Ancient Flying Reptile With Large Fangs Trolled Jurassic Lands and Skies

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Klobiodon rochei, a recently classified species of ancient reptiles, was trolling Jurassic lands and skies. This ancient flying reptile had large fangs that formed “a toothy cage,” a characteristic that the scientists have never seen before in another prehistoric species.

The new species, Klobiodon rochei, was identified thanks to several bone fragments unearthed from Stonefield Slate, a region about 10 miles northwest of Oxford and which is a rich source of Jurassic fossils. At Stonefield Slate, also, the researchers discovered the remnants of a Megalosaurus, the first dinosaur ever unearthed in the United Kingdom.

“Klobiodon has been known to us for centuries, archived in a museum drawer and seen by dozens or hundreds of scientists, but its significance has been overlooked because it’s been confused with another species since the 1800s,” explained Michael O’Sullivan, a paleontologist from the University of Portsmouth.

Ancient Flying Reptile With Large Fangs Trolled Jurassic Lands and Skies

This ancient flying reptile with large teeth lived about 166 million years ago, in Jurassic Era, and possessed big fangs which locked together, looking like a cage. “Its large fangs would have meshed together to form a toothy cage, from which little could escape once Klobiodon had gotten a hold of it,” added Michael O’Sullivan.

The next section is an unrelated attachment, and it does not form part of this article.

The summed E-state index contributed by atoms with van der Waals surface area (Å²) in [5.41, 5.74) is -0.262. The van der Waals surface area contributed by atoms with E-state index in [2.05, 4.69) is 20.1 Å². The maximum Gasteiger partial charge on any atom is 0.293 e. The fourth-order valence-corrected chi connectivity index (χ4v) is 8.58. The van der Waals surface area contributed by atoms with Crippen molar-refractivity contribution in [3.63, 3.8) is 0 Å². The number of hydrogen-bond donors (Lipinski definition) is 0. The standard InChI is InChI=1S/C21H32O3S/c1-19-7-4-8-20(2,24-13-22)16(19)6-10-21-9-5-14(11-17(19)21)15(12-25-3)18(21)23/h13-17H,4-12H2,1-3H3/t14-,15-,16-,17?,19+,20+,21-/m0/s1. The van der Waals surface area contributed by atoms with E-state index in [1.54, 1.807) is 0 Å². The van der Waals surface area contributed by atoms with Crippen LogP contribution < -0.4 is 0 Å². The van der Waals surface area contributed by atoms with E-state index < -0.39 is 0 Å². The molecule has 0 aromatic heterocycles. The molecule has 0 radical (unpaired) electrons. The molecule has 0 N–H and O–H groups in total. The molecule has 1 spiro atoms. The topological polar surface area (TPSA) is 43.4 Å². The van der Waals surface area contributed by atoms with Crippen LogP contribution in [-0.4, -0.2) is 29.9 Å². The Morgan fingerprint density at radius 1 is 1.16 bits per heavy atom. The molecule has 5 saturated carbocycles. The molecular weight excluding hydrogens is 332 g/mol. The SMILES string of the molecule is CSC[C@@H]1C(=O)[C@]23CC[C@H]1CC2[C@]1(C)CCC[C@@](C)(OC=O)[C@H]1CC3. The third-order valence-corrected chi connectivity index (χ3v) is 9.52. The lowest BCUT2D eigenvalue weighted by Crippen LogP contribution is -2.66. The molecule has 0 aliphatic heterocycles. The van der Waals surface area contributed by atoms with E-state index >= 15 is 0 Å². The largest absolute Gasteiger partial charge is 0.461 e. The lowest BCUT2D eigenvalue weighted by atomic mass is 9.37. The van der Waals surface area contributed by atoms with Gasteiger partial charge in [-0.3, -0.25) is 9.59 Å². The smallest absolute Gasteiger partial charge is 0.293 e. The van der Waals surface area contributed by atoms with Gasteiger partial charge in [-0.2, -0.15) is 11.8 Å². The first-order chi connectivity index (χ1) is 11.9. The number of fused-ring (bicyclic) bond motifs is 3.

Klobiodon rochei boasted an about 6.5 feet wingspan which made it be an imposing creature while in the air, but also one of the fiercest predators while on the land. Thanks to the discovery of this ancient flying reptile, scientists can now learn more about how animals lived in the Stonefield Slate region 166 million years ago when the climate was much hotter than today.

“The Stonesfield pterosaurs are rarely pretty or spectacular, but they capture a time in flying reptile evolution which is poorly represented globally. They have an important role to play in not only understanding the UK’s natural history but help us understand the bigger global picture as well,” said Michael O’Sullivan in a statement.


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